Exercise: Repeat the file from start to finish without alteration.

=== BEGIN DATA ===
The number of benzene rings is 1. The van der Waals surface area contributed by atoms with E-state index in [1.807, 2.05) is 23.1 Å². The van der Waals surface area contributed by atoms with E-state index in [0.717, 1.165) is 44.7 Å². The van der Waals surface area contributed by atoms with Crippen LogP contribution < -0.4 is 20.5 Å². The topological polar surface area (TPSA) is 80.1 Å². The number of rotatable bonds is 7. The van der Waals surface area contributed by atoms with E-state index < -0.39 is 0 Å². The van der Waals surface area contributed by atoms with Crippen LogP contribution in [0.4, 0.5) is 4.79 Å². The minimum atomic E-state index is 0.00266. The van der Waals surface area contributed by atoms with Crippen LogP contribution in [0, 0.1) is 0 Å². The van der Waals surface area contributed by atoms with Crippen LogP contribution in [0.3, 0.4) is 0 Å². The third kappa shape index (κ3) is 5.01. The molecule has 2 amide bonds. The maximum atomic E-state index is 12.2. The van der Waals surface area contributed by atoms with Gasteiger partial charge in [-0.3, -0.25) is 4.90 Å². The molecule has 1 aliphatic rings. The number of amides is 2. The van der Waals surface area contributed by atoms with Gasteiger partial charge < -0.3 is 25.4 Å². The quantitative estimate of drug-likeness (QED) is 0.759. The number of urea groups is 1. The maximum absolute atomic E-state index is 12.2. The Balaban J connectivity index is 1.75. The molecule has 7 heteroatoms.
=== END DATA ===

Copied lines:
The number of benzene rings is 1. The van der Waals surface area contributed by atoms with E-state index in [1.807, 2.05) is 23.1 Å². The van der Waals surface area contributed by atoms with E-state index in [0.717, 1.165) is 44.7 Å². The van der Waals surface area contributed by atoms with Crippen LogP contribution < -0.4 is 20.5 Å². The topological polar surface area (TPSA) is 80.1 Å². The number of rotatable bonds is 7. The van der Waals surface area contributed by atoms with E-state index < -0.39 is 0 Å². The van der Waals surface area contributed by atoms with Crippen LogP contribution in [0.4, 0.5) is 4.79 Å². The minimum atomic E-state index is 0.00266. The van der Waals surface area contributed by atoms with Crippen LogP contribution in [0, 0.1) is 0 Å². The van der Waals surface area contributed by atoms with Crippen LogP contribution in [0.3, 0.4) is 0 Å². The third kappa shape index (κ3) is 5.01. The molecule has 2 amide bonds. The maximum atomic E-state index is 12.2. The van der Waals surface area contributed by atoms with Gasteiger partial charge in [-0.3, -0.25) is 4.90 Å². The molecule has 1 aliphatic rings. The number of amides is 2. The van der Waals surface area contributed by atoms with Gasteiger partial charge < -0.3 is 25.4 Å². The quantitative estimate of drug-likeness (QED) is 0.759. The number of urea groups is 1. The maximum absolute atomic E-state index is 12.2. The Balaban J connectivity index is 1.75. The molecule has 7 heteroatoms.